Grafham Water, Huntingdonshire

It is a sweet, unexpected expanse in the sometimes forgotten western part of Huntingdonshire – Grafham Water. It is a lovely place to lose yourself in a walk, in the heart of a county which is astoundingly gorgeous in the summertime.

Covering 1,550 acres, this is a manmade reservoir dug to provide water for far-off towns. It is not Rutland Water, which is far better known, and no villages were drowned in its creation: it is a single shimmering expanse just west of Buckden, managed as a leisure lake for sailing and relaxation, and as a nature reserve.

A coupl of pleasant villages on the shoreline: Grafham on the north and Perry on the south, each with jetties.

All around the water are footpaths, which is makes for a single walk 9 miles long, so a pleasant afternoon’s walk, on which you will be accompanied by the lake water all the way. There is a visitor centre near Grafham, and cyclepaths running out form there, which are good for walking (if you listen out for speeding wheels). There are meadows and wooded stretches.

A variant form of the walk borrows a longer route, the Three Shires Way (which does indeed run through three shires: Huntingdonshire, Bedfordshire and Buckinghamshire). This provides a loop to the south towards the little River Kym and through the tiny village of Dillington before rejoining the west shore of Grafham Water.

Maps and books

Route map

Ivinghoe Beacon

I had never climbed Ivinghoe Beacon until the other weekend, which was a noticeable gap in my Chiltern explorations. It is one of the highest hills in Buckinghamshire, and though beaten in altitude by Haddington Hill and Combe Hill to the west, the Beacon is bare at its summit and presents a wide vista to all sides, especially over the precipitous scarp dropping away to the Vale of Aylesbury and all the pretty villages dotted across it.

It was a busy summit too: lockdown or not, the top was full of families enjoying the glorious sunshine, as well they might. I later found there is a car park near the top, on the dip slope, which is cheating.

The village, Ivinghoe, is a pretty one, set around a village green, its spired parish church blessing it. From the village a number of paths lead out, to the hills or the vale, and we took a way to the hills.

The narrow, hedged path soon opens up into the wide, green, chalk landscape and ahead rises the ridge of the Chiltern escarpment; a wave of little summits one following the other from south to north. The hills follow up from the Ashridge Estate, on the county border, to the south, and like that estate they are owned by the National Trust (though unlike Ashridge the Trust has mercifully restrained from filling these clean hills with kiosks).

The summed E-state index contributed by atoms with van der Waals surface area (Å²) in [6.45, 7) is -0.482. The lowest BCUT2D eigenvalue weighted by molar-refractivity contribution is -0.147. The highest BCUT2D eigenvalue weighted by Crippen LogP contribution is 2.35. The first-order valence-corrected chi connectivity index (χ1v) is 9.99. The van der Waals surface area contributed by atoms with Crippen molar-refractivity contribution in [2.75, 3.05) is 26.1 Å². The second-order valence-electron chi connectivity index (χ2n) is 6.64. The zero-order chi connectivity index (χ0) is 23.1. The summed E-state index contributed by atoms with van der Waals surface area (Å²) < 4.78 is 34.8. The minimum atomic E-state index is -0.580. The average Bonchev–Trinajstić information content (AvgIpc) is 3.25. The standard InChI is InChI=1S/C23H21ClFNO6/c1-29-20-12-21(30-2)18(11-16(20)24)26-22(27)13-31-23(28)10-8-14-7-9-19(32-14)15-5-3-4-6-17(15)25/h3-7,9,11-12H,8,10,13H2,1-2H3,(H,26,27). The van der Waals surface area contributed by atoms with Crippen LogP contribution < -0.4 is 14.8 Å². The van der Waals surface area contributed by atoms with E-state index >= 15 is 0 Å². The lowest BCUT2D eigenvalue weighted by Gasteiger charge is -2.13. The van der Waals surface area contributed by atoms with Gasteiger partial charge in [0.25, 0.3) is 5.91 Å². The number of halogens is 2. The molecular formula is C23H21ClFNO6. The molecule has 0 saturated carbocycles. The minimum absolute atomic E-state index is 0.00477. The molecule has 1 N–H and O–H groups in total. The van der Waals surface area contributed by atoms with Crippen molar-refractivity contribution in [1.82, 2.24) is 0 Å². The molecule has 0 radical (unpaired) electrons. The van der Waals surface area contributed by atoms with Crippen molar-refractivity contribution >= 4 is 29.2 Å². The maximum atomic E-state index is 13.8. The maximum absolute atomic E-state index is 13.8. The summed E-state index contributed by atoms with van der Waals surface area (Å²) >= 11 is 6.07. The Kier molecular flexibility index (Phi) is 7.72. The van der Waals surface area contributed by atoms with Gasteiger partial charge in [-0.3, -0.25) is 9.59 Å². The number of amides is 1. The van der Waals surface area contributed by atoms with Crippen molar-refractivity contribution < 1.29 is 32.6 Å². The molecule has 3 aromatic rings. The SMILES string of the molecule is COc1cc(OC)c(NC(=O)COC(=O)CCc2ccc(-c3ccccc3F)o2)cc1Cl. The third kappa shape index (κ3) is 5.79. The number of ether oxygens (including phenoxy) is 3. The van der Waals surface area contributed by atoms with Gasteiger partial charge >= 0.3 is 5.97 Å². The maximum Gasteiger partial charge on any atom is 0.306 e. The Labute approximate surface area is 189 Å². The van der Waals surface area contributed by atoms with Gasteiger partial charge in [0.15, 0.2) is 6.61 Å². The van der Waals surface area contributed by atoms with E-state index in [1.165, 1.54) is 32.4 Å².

Climbing crabwise across the slope on a well-trodden path there is a view down into a deep, precipitous and thorn-filled dip, the Incombe Hole (out of which one visitor was climbing, up the steep slope of Steps Hill).

I said that the tops are bare, but that is not quite true – the gorse and wild roses close over the slopes and the path winds through.

Having climbed to the clear air, we came across a road, which only slightly spoils the feeling of remoteness. (Anyone thinking of driving it: that would be cheating.)

Past the interloper road, is the last haul to the summit of Ivinghoe Beacon. lofty, lone; and covered in families out for a walk.

The view from the summit is a wonderful one in the sunshine and clear air. To the south is a sweep of hills running away to the woods of the Ashridge Estate, but to the north and west the slopes drop away suddenly and laid out beneath are the villages of Buckinghamshire stretching away across the Vale, and in the distance the grand, neglected Mentmore Towers.

Our path from here was down the face of the scarp – not an easy path (and while I walked it standing up, not all the party managed to). From there we followed a path to Ivinghoe’s daughter village, Ivinghoe Aston, form which there is a long path, possibly an old track or droveway, back to Ivinghoe.

You shouldn’t visit Ivinghoe without having a look at the Pitstone Windmill too. Like the Beacon itself, it is a National Trust property, and it was closed but can be admired form the outside. Maybe windmills and the workings of their ingenious engineering are a thing for another day.